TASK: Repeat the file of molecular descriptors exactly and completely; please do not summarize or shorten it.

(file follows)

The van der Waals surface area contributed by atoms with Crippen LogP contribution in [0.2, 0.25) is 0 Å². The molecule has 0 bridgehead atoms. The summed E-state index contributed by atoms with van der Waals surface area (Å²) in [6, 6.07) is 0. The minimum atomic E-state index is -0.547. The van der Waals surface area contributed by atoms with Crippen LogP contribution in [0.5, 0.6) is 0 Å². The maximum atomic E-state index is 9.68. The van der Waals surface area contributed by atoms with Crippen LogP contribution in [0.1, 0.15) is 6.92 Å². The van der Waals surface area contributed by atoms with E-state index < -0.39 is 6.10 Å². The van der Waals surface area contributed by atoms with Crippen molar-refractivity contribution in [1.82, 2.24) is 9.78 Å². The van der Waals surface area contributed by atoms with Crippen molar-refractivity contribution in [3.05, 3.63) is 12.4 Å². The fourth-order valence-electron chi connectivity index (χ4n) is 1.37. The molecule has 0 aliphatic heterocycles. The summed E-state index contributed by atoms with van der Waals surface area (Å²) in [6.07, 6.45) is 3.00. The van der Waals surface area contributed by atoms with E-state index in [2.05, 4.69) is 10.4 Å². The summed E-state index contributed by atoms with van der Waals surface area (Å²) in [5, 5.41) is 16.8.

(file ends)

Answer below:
The van der Waals surface area contributed by atoms with Crippen LogP contribution in [0.2, 0.25) is 0 Å². The molecule has 0 bridgehead atoms. The summed E-state index contributed by atoms with van der Waals surface area (Å²) in [6, 6.07) is 0. The minimum atomic E-state index is -0.547. The van der Waals surface area contributed by atoms with Crippen LogP contribution in [0.5, 0.6) is 0 Å². The maximum atomic E-state index is 9.68. The van der Waals surface area contributed by atoms with Crippen LogP contribution in [0.1, 0.15) is 6.92 Å². The van der Waals surface area contributed by atoms with E-state index < -0.39 is 6.10 Å². The van der Waals surface area contributed by atoms with Crippen molar-refractivity contribution in [1.82, 2.24) is 9.78 Å². The van der Waals surface area contributed by atoms with Crippen molar-refractivity contribution in [3.05, 3.63) is 12.4 Å². The fourth-order valence-electron chi connectivity index (χ4n) is 1.37. The molecule has 0 aliphatic heterocycles. The summed E-state index contributed by atoms with van der Waals surface area (Å²) in [6.07, 6.45) is 3.00. The van der Waals surface area contributed by atoms with E-state index in [2.05, 4.69) is 10.4 Å². The summed E-state index contributed by atoms with van der Waals surface area (Å²) in [5, 5.41) is 16.8.